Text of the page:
sounds painful- but it is only referring to the parts of the printer software you will be changing are stored.
Open the file myconfig.h, located where you saved the marlin software – so in my case c:\renren3d\renren3d-marlin\marlin\myconfig.h
This is the file you will be editing to set some parameters.
There maybe a lot of characters you don’t understand, but there is enough english to follow along.
We now go back to the Arduino IDE
Now click on the arrow symbol under the edit menu
Again you will see ‘ compiling sketch’ come up and then it will say uploading
Wait for it to finish and you will get a success message come up.
The printer screen will go blank and then come back.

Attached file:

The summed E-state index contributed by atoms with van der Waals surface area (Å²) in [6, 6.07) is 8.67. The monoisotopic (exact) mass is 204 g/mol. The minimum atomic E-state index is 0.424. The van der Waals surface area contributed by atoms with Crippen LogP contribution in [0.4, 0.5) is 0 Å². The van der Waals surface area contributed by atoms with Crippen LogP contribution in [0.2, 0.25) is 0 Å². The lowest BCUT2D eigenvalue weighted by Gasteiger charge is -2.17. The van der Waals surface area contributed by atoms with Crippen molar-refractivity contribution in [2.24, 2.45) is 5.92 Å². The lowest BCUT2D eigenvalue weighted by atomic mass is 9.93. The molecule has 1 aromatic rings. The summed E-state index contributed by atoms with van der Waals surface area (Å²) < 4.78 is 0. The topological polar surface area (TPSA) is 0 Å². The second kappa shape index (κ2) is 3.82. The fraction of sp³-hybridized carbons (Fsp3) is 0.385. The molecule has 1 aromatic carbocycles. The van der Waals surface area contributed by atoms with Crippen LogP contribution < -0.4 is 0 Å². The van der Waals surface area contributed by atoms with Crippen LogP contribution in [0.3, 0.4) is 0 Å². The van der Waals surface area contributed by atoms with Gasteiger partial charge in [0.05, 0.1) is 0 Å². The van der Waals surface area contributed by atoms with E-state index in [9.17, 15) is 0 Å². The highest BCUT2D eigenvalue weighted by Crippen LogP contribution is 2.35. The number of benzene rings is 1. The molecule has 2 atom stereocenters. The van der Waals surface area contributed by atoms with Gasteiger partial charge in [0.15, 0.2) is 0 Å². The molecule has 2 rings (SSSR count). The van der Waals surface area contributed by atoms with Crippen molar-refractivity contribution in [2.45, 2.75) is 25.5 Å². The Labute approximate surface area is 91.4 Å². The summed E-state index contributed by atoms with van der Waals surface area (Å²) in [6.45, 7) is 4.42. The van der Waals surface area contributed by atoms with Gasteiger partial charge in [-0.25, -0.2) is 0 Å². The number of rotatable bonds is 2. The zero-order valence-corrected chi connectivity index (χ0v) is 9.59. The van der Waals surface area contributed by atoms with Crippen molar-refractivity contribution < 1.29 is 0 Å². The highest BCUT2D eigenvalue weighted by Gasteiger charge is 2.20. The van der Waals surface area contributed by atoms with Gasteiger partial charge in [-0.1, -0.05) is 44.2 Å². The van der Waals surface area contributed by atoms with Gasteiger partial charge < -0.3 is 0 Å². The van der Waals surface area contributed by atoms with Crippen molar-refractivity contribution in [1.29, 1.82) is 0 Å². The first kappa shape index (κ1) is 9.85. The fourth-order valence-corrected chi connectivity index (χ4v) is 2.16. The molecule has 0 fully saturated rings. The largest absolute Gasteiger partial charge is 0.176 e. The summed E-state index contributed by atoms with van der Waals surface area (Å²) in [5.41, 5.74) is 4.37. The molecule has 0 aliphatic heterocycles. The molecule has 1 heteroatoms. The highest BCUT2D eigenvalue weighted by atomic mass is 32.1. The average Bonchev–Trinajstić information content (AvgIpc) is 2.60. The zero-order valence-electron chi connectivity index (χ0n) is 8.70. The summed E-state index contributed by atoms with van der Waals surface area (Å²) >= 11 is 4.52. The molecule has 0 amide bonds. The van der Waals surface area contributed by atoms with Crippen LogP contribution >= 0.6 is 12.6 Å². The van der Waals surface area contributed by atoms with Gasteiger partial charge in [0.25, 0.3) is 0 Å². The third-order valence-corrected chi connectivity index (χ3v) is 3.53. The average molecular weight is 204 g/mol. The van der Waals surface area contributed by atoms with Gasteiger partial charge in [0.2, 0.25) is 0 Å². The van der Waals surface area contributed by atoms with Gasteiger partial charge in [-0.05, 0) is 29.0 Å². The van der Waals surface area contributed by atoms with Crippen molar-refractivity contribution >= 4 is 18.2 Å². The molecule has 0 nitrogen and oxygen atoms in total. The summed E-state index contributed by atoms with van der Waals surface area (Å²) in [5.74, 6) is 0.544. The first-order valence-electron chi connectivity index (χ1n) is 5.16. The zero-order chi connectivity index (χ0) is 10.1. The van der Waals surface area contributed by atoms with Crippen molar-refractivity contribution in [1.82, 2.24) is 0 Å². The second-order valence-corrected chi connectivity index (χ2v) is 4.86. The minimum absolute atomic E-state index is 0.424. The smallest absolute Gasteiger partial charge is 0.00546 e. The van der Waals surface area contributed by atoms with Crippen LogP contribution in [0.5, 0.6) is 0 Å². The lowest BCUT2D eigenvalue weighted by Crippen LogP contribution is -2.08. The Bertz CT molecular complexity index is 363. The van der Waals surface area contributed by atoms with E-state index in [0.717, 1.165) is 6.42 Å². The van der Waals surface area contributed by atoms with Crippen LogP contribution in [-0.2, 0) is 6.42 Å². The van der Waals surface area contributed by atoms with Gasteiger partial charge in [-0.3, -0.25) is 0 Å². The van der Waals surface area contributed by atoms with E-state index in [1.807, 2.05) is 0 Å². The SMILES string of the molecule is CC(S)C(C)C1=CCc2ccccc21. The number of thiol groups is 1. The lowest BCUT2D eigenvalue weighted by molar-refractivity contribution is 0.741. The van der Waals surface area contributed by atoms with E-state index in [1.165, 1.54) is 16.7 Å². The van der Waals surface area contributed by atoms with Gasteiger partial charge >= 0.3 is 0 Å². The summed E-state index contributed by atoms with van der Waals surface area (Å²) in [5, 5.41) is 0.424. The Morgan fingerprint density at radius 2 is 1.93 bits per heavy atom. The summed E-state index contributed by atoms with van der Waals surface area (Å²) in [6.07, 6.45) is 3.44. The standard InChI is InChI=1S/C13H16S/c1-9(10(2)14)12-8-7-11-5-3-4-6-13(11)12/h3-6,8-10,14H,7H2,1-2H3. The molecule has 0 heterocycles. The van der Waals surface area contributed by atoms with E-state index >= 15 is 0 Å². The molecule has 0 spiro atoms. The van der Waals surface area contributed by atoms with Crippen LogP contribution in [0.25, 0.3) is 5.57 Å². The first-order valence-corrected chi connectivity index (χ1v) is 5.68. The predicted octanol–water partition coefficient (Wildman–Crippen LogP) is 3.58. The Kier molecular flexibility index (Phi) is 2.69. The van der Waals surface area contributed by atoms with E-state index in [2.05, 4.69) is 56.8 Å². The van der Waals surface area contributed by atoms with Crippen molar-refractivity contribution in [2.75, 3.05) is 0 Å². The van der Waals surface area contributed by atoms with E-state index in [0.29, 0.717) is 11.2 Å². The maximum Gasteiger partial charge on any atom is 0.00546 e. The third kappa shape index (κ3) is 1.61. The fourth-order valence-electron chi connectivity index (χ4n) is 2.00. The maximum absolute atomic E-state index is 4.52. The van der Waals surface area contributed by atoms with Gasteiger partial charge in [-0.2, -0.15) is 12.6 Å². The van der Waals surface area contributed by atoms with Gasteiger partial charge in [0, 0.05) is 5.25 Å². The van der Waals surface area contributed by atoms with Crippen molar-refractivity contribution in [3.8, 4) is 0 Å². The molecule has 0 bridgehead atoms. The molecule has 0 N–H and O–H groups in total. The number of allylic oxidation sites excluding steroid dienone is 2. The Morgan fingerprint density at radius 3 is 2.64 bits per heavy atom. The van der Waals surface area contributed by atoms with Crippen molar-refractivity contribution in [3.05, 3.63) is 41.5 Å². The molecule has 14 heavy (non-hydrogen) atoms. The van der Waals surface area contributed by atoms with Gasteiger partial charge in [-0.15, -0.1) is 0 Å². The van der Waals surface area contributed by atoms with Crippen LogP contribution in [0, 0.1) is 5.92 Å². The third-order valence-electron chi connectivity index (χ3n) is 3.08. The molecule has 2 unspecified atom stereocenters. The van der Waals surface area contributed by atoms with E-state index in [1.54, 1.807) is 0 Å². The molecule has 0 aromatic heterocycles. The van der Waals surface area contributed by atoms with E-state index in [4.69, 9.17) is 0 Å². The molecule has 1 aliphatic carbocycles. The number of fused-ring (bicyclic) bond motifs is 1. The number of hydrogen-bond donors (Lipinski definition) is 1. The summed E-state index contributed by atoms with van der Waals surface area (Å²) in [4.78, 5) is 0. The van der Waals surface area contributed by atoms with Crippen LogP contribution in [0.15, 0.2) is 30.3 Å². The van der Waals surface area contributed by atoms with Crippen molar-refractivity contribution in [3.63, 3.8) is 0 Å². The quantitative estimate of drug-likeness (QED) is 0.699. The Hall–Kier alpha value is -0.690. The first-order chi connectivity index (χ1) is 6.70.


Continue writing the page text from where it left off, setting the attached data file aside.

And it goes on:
If you get the error – serial port not found
Then go to the top under the tools menu and make sure that you have selected the right com port for your printer.
To check which one the printer is – see all of the com ports with it plugged in, then unplug the printer and goto the tools serial port menu again. your printerport will have disappeared.
Plug the printer back in and select the port which has just appeared.
You now know that the software compiles and you can program your printer. excellent.
Check that you can control it
Now open up pronterface – double click on the icon on your desktop.
Set the port to your printer port and the speed to 250000 in the top left
Click on the connect button and you will see text scrolling down the right hand pane.
If not make sure your printer is switched on and plugged into the computer.
Make sure the port number is the correct one for the printer.
Pronterface is a program where you can manually move your printer, send it gcodes along with mcodes.
How does this benefit you, you ask